Broadly, cultural intelligence (CQ) can be defined as having the capability to work across cultures. Cultures and subcultures can be formed of geography, faith, hobbies, professions, organisation, age and gender. In a society where working across cultures is the norm, how well do you navigate and interpret each culture’s mannerisms, gestures, speech patterns, shared histories and values?
Experts say that one element common in both emotional intelligence and cultural intelligence is the ability to suspend judgement. While rote learning from corporate training courses on culture can serve as an introduction, it is advised to observe the behavioural patterns of a particular group or person first before trying to attempt to anticipate their reactions.
Whether you are working in or managing an unfamiliar culture, setbacks and gaffes are not uncommon. Cross-cultural skills are best developed through exposure and trial and error. One recent study suggests it only takes a reasonable amount self-awareness, empathy, perseverance and motivation to reach an acceptable level of cultural intelligence – skills not uncommon in other areas of work. If you can empathise with your counterpart and put yourself in his or her position, it will be easier for you to understand and interpret their behaviour.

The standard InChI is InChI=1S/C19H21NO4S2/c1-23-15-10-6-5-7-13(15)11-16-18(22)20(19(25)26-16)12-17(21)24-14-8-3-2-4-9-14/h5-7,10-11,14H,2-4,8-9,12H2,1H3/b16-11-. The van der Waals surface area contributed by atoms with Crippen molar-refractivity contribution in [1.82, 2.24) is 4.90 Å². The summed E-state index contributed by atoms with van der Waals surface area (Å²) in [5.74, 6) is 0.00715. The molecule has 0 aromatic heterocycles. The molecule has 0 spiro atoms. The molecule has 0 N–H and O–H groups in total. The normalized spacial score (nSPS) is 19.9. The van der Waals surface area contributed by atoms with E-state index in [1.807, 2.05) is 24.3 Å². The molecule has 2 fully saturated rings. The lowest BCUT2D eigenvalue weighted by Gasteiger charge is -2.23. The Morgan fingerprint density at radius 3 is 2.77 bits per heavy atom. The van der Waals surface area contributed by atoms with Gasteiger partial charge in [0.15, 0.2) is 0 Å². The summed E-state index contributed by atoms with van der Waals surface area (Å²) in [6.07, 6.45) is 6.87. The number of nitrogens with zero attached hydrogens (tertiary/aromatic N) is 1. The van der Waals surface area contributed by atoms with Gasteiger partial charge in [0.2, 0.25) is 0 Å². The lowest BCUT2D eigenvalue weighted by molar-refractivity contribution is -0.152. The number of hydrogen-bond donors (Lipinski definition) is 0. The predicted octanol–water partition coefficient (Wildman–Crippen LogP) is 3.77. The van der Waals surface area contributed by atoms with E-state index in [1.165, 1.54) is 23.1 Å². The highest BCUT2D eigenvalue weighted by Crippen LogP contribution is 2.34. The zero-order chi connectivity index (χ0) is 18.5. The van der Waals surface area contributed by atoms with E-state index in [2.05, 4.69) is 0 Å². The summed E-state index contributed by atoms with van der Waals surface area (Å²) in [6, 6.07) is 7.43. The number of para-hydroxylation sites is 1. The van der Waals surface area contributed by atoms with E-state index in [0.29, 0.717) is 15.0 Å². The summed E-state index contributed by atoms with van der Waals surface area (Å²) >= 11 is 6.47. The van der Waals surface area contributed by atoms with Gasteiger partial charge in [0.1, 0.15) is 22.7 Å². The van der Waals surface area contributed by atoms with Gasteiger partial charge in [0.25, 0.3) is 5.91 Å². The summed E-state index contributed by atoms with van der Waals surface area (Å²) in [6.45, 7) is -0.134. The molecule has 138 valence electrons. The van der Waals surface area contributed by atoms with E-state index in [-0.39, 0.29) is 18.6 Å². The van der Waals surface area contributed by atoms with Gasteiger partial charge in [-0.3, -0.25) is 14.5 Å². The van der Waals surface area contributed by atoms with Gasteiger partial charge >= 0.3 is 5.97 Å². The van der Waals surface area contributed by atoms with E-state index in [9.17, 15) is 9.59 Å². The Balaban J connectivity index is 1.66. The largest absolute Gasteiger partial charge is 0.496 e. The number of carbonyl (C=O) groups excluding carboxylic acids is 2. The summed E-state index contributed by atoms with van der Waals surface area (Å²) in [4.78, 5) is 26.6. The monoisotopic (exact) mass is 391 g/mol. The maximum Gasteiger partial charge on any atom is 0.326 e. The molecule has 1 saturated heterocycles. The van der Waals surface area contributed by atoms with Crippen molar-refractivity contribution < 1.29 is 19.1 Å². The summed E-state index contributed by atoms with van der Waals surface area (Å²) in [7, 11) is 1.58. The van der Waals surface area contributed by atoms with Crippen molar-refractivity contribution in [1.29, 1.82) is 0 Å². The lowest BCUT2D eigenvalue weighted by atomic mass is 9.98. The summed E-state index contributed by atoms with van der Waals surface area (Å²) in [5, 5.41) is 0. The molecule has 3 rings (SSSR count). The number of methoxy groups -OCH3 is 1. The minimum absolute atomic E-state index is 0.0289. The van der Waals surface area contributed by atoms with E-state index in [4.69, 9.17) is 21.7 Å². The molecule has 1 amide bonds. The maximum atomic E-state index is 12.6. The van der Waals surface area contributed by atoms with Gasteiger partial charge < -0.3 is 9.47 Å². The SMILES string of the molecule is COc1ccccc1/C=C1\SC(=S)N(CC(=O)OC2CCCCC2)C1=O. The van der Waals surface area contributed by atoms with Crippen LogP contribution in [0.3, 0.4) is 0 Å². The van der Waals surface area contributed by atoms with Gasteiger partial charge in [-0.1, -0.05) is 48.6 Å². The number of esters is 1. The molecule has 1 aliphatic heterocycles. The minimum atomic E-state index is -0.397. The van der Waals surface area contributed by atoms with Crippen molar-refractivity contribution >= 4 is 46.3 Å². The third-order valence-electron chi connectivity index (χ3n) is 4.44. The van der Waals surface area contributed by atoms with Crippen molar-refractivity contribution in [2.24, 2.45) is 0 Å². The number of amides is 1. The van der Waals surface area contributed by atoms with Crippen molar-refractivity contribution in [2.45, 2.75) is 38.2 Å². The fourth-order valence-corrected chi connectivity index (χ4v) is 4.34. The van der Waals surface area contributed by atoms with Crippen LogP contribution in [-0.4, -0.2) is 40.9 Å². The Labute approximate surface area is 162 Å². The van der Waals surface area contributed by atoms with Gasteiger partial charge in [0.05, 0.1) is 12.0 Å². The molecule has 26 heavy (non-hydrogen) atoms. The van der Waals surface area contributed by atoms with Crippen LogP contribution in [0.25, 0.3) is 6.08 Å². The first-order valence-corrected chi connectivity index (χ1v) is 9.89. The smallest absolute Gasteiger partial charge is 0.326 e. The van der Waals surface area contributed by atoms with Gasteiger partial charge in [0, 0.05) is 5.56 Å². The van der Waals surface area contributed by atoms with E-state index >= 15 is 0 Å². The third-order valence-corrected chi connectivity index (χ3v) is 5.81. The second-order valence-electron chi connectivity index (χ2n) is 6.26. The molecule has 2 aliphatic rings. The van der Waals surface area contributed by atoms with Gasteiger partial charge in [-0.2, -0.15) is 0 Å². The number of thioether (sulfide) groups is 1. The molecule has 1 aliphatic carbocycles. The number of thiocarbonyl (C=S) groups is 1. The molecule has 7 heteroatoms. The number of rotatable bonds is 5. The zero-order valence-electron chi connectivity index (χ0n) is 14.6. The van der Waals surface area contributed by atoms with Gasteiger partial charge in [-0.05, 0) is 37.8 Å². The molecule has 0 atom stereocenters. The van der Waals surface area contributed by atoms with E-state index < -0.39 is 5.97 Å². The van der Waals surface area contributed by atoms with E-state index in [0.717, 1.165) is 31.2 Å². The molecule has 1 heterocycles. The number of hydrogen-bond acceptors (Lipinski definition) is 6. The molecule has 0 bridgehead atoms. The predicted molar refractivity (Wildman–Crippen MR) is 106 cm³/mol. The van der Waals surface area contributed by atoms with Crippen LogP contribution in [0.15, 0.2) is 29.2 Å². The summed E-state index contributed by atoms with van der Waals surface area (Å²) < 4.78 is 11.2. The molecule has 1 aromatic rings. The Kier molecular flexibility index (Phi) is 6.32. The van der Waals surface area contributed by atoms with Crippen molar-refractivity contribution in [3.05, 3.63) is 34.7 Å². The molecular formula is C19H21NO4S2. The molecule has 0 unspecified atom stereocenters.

Employees with a high level of cultural intelligence are able to bridge cultural gaps with ease. They tend to better at integrating information from different areas of the organisation, able to consider issues from multiple perspectives and to think of creative solutions by pooling information and resources from diverse areas.